Research Article

Expression of the 2-dehydro-3-deoxyphosphooc­tonate aldolase (KdsA) gene in mulberry leaves (Morus alba L.) is down-regulated under high salt and drought stress

Published: October 05, 2015
Genet. Mol. Res. 14 (4) : 11955-11964 DOI: 10.4238/2015.October.5.9

Abstract

The oligosaccharide 3-deoxy-d-manno-oct-2-ulosonic acid (Kdo) is a key component of lipopolysaccharide in Gram-negative bacteria, and is also part of the pectic polysaccharide rhamnogalacturonan (RG-II) of the plant cell wall. The enzyme KDO-8-phosphate synthase (KDO8Ps), encoded by the 2-dehydro-3-deoxyphosphooctonate aldolase (KdsA) gene, catalyzes the first step in the synthesis of Kdo. In this study, the complete coding sequence of the KdsA gene from mulberry leaves was cloned and the primary structure of KDO8Ps was deduced. Alignment of the amino acid sequence of KDO8Ps from mulberry with those of five other plant species revealed a high level of evolutionary conservation. A phylogenetic tree analysis demonstrated a short genetic distance among KDO8Ps proteins of different species. Expression of the KdsA gene was higher in the second leaves than in the eighth leaves of mulberry, and was down-regulated under conditions of high salt or drought stress. Our results suggest that KdsA expression is important for the growth of new plant tissues, and is sensitive to harsh environments.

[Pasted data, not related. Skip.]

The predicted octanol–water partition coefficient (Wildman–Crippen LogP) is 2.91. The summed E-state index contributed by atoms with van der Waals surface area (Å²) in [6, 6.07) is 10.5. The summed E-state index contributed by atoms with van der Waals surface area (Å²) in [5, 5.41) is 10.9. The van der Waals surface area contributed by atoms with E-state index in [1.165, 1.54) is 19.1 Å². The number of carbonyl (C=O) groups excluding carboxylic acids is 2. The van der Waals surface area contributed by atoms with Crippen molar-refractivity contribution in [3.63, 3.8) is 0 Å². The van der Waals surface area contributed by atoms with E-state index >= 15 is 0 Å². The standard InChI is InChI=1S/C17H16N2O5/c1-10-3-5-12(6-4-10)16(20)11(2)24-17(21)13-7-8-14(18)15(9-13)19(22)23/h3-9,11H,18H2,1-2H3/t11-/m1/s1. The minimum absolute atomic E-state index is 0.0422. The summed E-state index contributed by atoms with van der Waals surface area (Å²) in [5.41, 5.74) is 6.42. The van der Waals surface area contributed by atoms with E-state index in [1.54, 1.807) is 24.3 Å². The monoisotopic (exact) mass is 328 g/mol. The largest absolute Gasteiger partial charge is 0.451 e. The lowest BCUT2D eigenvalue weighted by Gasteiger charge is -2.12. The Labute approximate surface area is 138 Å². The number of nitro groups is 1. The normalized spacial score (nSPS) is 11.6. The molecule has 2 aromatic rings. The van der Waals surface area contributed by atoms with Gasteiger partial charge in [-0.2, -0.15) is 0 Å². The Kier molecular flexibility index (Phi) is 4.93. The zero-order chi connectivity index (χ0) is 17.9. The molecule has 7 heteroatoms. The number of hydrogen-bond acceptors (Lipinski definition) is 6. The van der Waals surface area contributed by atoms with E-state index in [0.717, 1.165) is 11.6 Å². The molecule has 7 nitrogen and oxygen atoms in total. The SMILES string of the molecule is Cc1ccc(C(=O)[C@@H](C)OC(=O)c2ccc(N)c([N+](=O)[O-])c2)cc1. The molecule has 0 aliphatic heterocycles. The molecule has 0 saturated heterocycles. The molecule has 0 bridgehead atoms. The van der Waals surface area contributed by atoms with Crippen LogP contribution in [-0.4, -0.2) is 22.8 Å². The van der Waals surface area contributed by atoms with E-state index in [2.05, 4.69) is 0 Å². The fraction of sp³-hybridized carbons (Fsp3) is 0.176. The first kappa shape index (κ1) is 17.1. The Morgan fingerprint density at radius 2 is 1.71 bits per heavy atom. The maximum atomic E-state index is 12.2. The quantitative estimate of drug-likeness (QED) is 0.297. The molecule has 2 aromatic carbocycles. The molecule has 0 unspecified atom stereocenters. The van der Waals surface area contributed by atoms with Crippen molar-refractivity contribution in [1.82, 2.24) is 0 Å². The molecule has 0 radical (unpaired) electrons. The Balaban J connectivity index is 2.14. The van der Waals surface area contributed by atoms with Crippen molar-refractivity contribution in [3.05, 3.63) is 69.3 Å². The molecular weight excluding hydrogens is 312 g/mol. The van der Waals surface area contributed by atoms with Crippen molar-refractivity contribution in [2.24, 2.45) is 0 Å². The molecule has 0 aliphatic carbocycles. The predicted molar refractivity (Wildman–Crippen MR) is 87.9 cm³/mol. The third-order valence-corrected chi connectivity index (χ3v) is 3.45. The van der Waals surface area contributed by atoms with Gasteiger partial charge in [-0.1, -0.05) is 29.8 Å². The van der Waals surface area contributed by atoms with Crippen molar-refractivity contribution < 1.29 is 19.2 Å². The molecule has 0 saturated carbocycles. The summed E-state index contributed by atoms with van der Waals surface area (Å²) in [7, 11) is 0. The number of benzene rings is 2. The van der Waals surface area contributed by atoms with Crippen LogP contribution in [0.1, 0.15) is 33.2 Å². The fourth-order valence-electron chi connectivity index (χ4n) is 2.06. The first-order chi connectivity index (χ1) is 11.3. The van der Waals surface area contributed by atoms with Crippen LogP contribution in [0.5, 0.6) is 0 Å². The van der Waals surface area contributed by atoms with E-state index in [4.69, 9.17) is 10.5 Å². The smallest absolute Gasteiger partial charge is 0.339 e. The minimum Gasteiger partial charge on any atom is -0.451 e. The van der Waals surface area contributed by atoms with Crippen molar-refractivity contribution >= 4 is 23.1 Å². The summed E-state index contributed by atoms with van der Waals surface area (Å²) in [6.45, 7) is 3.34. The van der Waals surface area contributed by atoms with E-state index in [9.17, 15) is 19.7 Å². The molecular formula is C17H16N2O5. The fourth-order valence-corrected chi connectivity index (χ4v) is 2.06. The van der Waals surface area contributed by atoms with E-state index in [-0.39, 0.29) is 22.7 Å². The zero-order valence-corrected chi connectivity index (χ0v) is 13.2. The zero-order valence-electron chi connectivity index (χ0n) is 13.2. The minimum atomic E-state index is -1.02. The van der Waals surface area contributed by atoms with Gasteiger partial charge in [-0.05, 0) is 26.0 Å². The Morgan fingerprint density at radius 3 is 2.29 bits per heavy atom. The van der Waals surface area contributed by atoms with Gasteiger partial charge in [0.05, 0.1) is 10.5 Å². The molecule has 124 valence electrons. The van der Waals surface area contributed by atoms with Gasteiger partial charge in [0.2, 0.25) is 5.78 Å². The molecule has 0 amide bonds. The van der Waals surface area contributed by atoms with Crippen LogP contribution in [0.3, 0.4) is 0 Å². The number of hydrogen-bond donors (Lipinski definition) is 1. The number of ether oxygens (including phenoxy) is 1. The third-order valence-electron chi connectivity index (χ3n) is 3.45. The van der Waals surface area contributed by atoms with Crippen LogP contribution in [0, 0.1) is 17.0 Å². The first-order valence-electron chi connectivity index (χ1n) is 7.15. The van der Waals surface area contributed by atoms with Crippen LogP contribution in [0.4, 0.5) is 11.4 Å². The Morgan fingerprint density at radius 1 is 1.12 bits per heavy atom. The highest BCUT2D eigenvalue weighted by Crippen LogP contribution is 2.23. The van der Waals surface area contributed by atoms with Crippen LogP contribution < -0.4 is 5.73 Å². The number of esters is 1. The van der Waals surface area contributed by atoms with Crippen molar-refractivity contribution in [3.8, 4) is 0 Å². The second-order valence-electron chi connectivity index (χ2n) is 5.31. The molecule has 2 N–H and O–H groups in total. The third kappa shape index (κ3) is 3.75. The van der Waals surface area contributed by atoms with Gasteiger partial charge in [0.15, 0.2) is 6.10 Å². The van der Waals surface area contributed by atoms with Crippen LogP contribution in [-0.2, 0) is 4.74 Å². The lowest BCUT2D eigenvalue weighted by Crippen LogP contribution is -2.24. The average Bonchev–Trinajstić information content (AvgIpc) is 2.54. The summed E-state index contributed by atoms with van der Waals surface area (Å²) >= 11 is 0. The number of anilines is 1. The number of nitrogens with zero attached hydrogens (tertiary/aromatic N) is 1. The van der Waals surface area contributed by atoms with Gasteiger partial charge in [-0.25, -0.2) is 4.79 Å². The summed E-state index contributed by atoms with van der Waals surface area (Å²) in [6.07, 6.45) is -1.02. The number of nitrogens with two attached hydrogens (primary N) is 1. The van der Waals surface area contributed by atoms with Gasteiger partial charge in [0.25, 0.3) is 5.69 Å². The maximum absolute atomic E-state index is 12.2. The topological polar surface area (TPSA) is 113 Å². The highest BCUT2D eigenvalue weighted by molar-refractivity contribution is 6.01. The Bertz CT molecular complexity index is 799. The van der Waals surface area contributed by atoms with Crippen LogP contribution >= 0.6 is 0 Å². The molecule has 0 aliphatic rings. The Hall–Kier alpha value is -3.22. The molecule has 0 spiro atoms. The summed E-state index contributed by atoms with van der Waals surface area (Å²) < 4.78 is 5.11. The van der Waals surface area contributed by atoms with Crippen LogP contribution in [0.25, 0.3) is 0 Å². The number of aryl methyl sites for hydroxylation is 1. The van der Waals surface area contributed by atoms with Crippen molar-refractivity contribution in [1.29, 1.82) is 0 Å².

The oligosaccharide 3-deoxy-d-manno-oct-2-ulosonic acid (Kdo) is a key component of lipopolysaccharide in Gram-negative bacteria, and is also part of the pectic polysaccharide rhamnogalacturonan (RG-II) of the plant cell wall. The enzyme KDO-8-phosphate synthase (KDO8Ps), encoded by the 2-dehydro-3-deoxyphosphooctonate aldolase (KdsA) gene, catalyzes the first step in the synthesis of Kdo. In this study, the complete coding sequence of the KdsA gene from mulberry leaves was cloned and the primary structure of KDO8Ps was deduced. Alignment of the amino acid sequence of KDO8Ps from mulberry with those of five other plant species revealed a high level of evolutionary conservation. A phylogenetic tree analysis demonstrated a short genetic distance among KDO8Ps proteins of different species. Expression of the KdsA gene was higher in the second leaves than in the eighth leaves of mulberry, and was down-regulated under conditions of high salt or drought stress. Our results suggest that KdsA expression is important for the growth of new plant tissues, and is sensitive to harsh environments.